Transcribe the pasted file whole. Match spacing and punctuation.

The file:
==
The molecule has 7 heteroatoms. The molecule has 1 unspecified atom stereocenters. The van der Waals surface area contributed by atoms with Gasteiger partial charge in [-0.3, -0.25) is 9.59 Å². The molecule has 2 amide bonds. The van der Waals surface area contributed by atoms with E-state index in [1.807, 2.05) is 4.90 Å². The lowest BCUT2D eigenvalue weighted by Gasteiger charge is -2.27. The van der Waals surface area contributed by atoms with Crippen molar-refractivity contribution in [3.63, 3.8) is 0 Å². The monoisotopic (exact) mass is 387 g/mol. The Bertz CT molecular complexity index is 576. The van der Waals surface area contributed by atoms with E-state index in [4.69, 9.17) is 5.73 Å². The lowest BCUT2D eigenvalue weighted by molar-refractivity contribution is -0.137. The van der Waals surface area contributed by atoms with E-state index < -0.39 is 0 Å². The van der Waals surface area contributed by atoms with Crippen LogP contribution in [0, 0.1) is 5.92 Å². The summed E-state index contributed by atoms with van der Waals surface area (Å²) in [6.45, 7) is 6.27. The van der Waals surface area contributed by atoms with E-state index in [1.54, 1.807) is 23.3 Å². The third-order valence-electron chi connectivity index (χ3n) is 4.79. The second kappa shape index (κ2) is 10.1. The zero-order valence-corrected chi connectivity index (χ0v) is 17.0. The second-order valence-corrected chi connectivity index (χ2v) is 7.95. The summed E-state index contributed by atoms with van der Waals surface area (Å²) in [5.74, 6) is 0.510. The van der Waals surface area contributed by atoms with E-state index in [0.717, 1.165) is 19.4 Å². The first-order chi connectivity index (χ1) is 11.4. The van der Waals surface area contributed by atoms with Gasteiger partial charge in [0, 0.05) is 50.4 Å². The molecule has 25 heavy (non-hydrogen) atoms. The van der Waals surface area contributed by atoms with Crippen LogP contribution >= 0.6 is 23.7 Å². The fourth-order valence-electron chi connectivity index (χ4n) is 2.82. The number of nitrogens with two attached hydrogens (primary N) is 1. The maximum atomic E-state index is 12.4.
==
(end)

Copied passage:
The molecule has 7 heteroatoms. The molecule has 1 unspecified atom stereocenters. The van der Waals surface area contributed by atoms with Gasteiger partial charge in [-0.3, -0.25) is 9.59 Å². The molecule has 2 amide bonds. The van der Waals surface area contributed by atoms with E-state index in [1.807, 2.05) is 4.90 Å². The lowest BCUT2D eigenvalue weighted by Gasteiger charge is -2.27. The van der Waals surface area contributed by atoms with Crippen molar-refractivity contribution in [3.63, 3.8) is 0 Å². The monoisotopic (exact) mass is 387 g/mol. The Bertz CT molecular complexity index is 576. The van der Waals surface area contributed by atoms with E-state index in [4.69, 9.17) is 5.73 Å². The lowest BCUT2D eigenvalue weighted by molar-refractivity contribution is -0.137. The van der Waals surface area contributed by atoms with E-state index < -0.39 is 0 Å². The van der Waals surface area contributed by atoms with Crippen LogP contribution in [0, 0.1) is 5.92 Å². The summed E-state index contributed by atoms with van der Waals surface area (Å²) in [6.45, 7) is 6.27. The van der Waals surface area contributed by atoms with E-state index in [1.54, 1.807) is 23.3 Å². The third-order valence-electron chi connectivity index (χ3n) is 4.79. The second kappa shape index (κ2) is 10.1. The zero-order valence-corrected chi connectivity index (χ0v) is 17.0. The second-order valence-corrected chi connectivity index (χ2v) is 7.95. The summed E-state index contributed by atoms with van der Waals surface area (Å²) in [5.74, 6) is 0.510. The van der Waals surface area contributed by atoms with E-state index in [0.717, 1.165) is 19.4 Å². The first-order chi connectivity index (χ1) is 11.4. The van der Waals surface area contributed by atoms with Gasteiger partial charge in [0, 0.05) is 50.4 Å². The molecule has 25 heavy (non-hydrogen) atoms. The van der Waals surface area contributed by atoms with Crippen LogP contribution >= 0.6 is 23.7 Å². The fourth-order valence-electron chi connectivity index (χ4n) is 2.82. The number of nitrogens with two attached hydrogens (primary N) is 1. The maximum atomic E-state index is 12.4.